What kind of season has it been for the broadcast networks?
Well, ABC and Fox are in viewership slumps after most of their new shows misfired. And with TV reporters gathering this week in Pasadena for their biannual industry junket, NBC and CW aren't even bothering with the usual executive question-and-answer sessions.
"This is the first time we haven't had a major broadcast network holding an executive session," Susan Young, president of the Television Critics Assn., said of the NBC absence.
At least NBC has a reasonably good excuse. The network is on the verge of being officially acquired by cable giant Comcast, and executives can't really say much until the new team arrives. As for CW, a mini-network associated with CBS, it hasn't scheduled a winter TCA session with its entertainment president, Dawn Ostroff — reportedly leaving — in four years, a spokesman said. (The irony is that on the strength of teen soaps such as "Gossip Girl" and "90210," CW is having one of its best seasons in years.)
The past few months haven't given the long-suffering NBC much to talk about anyway: The dramas "Undercovers" and "Outlaw" have already been sacked, and "The Event" fizzled after a strong start. NFL games have been the only real bright spots, and those came screeching to a halt this month (the rest of the postseason games will air on CBS and Fox).
But to be fair, once you get past No. 1 CBS and its CW cousin, none of the networks has much to crow about. Fox suffered one of the most brutal series failures in recent years with "Lone Star," a heavily hyped drama about a con man that was axed after two episodes. After striking comedy gold last year with "Modern Family," ABC — which kicks off the broadcast portion of the TV press tour Monday — has likewise run into a dry spell, with "Dancing With the Stars" largely keeping the network afloat.
"The new season has been somewhat disappointing, so I think it's important the networks can get some midseason hits," said Brad Adgate, a TV analyst for ad firm Horizon Media in New York.
Clearly the best-positioned network is top-ranked CBS, which is up 2% in prime-time viewers through Jan. 2 and found the No. 1 new drama in its "Hawaii Five-0" remake. It has the breathing room to make a few big and potentially risky scheduling moves. Chief among them: A bid to expand the audience for the Tom Selleck cop drama "Blue Bloods" by temporarily upgrading it from Fridays to Wednesdays.
At the press tour, the network will host panels for two midseason entries — the espionage caper "Chaos" and the romantic sitcom "Mad Love" — as well as a session for last season's courtroom breakthrough "The Good Wife." In the years ahead, CBS will need all the help it can get with one-hour series, as the "CSI" franchise that has carried for most of the past decade continues to erode.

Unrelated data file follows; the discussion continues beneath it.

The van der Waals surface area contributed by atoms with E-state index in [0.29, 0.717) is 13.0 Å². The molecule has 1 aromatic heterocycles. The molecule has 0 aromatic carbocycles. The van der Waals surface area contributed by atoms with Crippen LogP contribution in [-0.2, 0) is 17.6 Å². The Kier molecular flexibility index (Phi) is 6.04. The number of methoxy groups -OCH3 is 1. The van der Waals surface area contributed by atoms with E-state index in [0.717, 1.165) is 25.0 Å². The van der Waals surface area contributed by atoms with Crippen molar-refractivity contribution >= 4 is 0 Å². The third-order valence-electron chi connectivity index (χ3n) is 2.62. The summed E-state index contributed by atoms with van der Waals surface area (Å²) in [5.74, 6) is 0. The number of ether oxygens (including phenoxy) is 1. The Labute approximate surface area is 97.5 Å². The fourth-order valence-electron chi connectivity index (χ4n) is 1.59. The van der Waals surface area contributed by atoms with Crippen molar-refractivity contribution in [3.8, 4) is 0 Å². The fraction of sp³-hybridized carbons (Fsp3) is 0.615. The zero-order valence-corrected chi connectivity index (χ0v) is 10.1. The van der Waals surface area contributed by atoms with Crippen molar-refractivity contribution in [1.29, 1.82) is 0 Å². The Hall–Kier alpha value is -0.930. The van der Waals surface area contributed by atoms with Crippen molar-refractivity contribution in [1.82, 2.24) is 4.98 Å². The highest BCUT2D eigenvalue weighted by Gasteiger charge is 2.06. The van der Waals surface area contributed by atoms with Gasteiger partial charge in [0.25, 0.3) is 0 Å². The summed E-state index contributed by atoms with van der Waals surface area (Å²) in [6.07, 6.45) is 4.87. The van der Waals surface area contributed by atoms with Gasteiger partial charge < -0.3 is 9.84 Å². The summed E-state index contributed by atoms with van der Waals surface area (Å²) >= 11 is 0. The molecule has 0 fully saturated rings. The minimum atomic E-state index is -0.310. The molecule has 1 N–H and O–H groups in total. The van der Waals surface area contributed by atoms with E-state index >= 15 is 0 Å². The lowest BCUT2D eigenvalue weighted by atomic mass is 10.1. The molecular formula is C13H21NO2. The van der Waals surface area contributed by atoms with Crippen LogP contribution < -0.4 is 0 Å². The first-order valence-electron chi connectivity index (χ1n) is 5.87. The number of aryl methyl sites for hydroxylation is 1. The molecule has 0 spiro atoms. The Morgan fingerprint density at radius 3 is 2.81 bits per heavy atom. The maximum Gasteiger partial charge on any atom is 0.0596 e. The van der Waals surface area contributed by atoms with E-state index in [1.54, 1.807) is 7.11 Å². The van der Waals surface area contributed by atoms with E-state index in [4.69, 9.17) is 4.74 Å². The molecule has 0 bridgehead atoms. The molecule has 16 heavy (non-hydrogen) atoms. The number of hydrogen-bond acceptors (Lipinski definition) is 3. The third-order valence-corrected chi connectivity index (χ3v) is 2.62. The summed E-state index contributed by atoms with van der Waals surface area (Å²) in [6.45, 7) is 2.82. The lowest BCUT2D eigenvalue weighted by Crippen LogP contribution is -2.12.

ABC's situation is somewhat confounding. The network is down just 4% in viewers, which sounds not so alarming. But most of its strength is because of "DWTS" and the attendant controversy over Bristol Palin, who made it to the finals last fall to the delight of some viewers and the outrage of others.
The real core of ABC's female-skewing schedule — once-edgy but now-aging scripted dramas such as " Desperate Housewives," "Brothers & Sisters" and "Grey's Anatomy" — has withered this year. What's more, the network is trying to right itself internally after longtime entertainment chief Steve McPherson was replaced last year by Paul Lee, the former ABC Family czar.
"The network needs some midseason success," Steve Sternberg, a veteran industry analyst, said with some understatement. At the press tour, ABC's big promotional push will be for "Off the Map," a new medical drama from "Grey's" creator Shonda Rhimes about young doctors in South America.
After its bruising fall, Fox is essentially starting over in midseason. To those living in caves for the past year: "American Idol" will return Jan. 19 with two new judges (Steven Tyler and Jennifer Lopez) and a renewed emphasis on the young contestants. The network will also host TCA panels on the crime drama "The Chicago Code," the animated comedy "Bob's Burgers" and — even though it's not due to appear until the fall — the sci-fi epic "Terra Nova." Apparently at Fox, the future can't come quickly enough.
That leaves NBC, which pre-merger finds itself in what has become an accustomed mess. Analysts find few reasons to be optimistic about its midseason chances.
This winter, "More than half of the network's non-Saturday schedule hours will be filled by reality and 'Dateline,'" Sternberg said. "Only Monday and Thursday will have all-scripted programming." Another sign that the network is steering away from costly one-hour dramas: an all-comedy Thursday.
But the network isn't ready to give Jay Leno another whirl in prime time just yet. Its press tour sessions will include a big push for "The Cape," a comic-book drama in the old "Heroes" Monday time slot that seems like nothing so much as a wistful bid for that show's glory days.
And if that doesn't work? Well, by the time the next press tour rolls around this summer, NBC executives will hopefully have figured out what they want to say.